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Is this weird limit true?

  1. Dec 21, 2011 #1
    Here's the weird limit:

    lim n[itex]\rightarrow[/itex] [itex]\infty[/itex] aCn/na = 1/(a!)

    Don't ask how I thought this up, but let me explain my reasoning.
    Let's say that a=3. Then aCn = (n)(n-1)(n-2)
    And because n is approaching infinity, could it be (n)(n)(n) = n3?

    I wouldn't normally think of things like this but if it's true then it helps me out.

    The only thing is that (n)(n-1)(n-2)= n3 +something*n2+something*n

    And when I graphed it it looked like it approaches zero.
    I've never learned limits formally. Thanks.

    EDIT: aCn is a Choose n, or n!/(a![n-a]!)
    EDIT: Wolfram alpha is amazing http://www.wolframalpha.com/input/?i=lim+(x!/(3!(x-3)!x^3))+as+x->+infinity
    Sorry for not trying this before posting. I'd still be interested in other replies as to why this is true, though
     
    Last edited: Dec 21, 2011
  2. jcsd
  3. Dec 22, 2011 #2

    HallsofIvy

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    No, because n is not fixed, it is, as you said, approaching infinity.
    In any case, aCn= n(n-1)(n-3)/3!, not just n(n-1)(n-2). That goes to infinity as n goes to infinity.

    Now, this is completely different- you have an [itex]n^3[/itex] in the denominator.
    [tex]\frac{_nC_3}{n^3}= \frac{n!}{3!(n-3)!}\frac{1}{n^3}= \frac{n(n-1)(n-2)}{6n^3}[/tex]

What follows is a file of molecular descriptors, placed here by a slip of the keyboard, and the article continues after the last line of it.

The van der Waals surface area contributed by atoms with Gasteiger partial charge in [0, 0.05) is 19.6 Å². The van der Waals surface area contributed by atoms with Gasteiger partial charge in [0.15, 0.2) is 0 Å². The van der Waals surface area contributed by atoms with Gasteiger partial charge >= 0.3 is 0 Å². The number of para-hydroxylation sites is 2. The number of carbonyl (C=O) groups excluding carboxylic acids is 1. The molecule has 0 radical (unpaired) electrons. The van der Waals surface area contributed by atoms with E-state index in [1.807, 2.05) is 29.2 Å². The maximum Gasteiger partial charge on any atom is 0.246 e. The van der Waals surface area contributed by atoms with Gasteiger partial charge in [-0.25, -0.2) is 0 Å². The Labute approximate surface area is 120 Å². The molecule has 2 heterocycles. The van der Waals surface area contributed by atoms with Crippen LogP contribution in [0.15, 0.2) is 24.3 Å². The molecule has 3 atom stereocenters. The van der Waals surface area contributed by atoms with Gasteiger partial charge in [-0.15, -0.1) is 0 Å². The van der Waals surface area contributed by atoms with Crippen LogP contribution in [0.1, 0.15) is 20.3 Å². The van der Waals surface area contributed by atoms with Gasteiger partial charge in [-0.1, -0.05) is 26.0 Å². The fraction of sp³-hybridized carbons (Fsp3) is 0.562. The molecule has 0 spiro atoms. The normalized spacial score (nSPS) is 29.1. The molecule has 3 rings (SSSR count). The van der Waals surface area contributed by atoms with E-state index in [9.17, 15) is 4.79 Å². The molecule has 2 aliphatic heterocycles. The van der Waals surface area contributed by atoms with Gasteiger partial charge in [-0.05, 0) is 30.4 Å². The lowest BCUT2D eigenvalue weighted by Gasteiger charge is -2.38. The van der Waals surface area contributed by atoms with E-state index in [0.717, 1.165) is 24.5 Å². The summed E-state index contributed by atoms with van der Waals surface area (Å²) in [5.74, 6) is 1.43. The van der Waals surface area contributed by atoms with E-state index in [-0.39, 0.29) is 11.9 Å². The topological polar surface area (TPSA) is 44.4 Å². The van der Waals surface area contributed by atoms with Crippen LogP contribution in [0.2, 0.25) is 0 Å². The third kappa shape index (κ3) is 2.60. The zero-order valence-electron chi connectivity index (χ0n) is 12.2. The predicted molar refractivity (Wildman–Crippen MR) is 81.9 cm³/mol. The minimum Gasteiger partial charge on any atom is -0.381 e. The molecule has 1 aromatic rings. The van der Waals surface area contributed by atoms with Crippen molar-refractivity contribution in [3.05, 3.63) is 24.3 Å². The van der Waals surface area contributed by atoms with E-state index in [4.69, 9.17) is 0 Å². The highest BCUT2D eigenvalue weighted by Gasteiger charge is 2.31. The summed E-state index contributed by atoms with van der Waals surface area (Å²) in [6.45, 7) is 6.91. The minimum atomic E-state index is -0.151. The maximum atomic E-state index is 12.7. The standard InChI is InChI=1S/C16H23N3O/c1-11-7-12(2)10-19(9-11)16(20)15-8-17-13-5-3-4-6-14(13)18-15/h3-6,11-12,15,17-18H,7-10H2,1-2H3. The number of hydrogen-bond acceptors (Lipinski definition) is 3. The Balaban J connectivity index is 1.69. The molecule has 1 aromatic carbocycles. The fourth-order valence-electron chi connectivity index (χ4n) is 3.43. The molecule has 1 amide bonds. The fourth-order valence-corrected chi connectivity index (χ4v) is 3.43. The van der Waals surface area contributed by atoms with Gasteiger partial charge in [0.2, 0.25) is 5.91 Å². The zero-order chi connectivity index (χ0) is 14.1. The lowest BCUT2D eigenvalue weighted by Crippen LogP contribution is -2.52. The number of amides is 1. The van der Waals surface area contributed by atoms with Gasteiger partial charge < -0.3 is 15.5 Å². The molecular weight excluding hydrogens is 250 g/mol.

Since both numerator and denominator are of third power in n, that limit is 1/6.
     
    Last edited: Dec 22, 2011
  4. Dec 22, 2011 #3
    I have not tried yet, but a stirling's approximation of [itex]{}_aC_n[/itex] would give the correct limit
    [tex]n!\sim\sqrt{2\pi n}\left(\frac{n}{e}\right)^n[/tex]
     
  5. Dec 24, 2011 #4
    No, you're limit is correct. It's also not that weird. Consider the expansion of [itex]{n\choose a}=\frac{n(n-1)\ldots (n-a+1)}{a!}[/itex]. Then, consider that [itex]\frac{n(n-1)\ldots (n-a+1)}{n^a}=1\cdot (1-\frac{1}{n})\cdot\ldots\cdot (1-\frac{a-1}{n})[/itex]. Each of those factors goes to 1 as [itex]n\rightarrow\infty[/itex], thus the whole product goes to 1 as well. The expression [itex]{n\choose a}n^{-a}[/itex] is the same thing, but divided by [itex]a![/itex].
     
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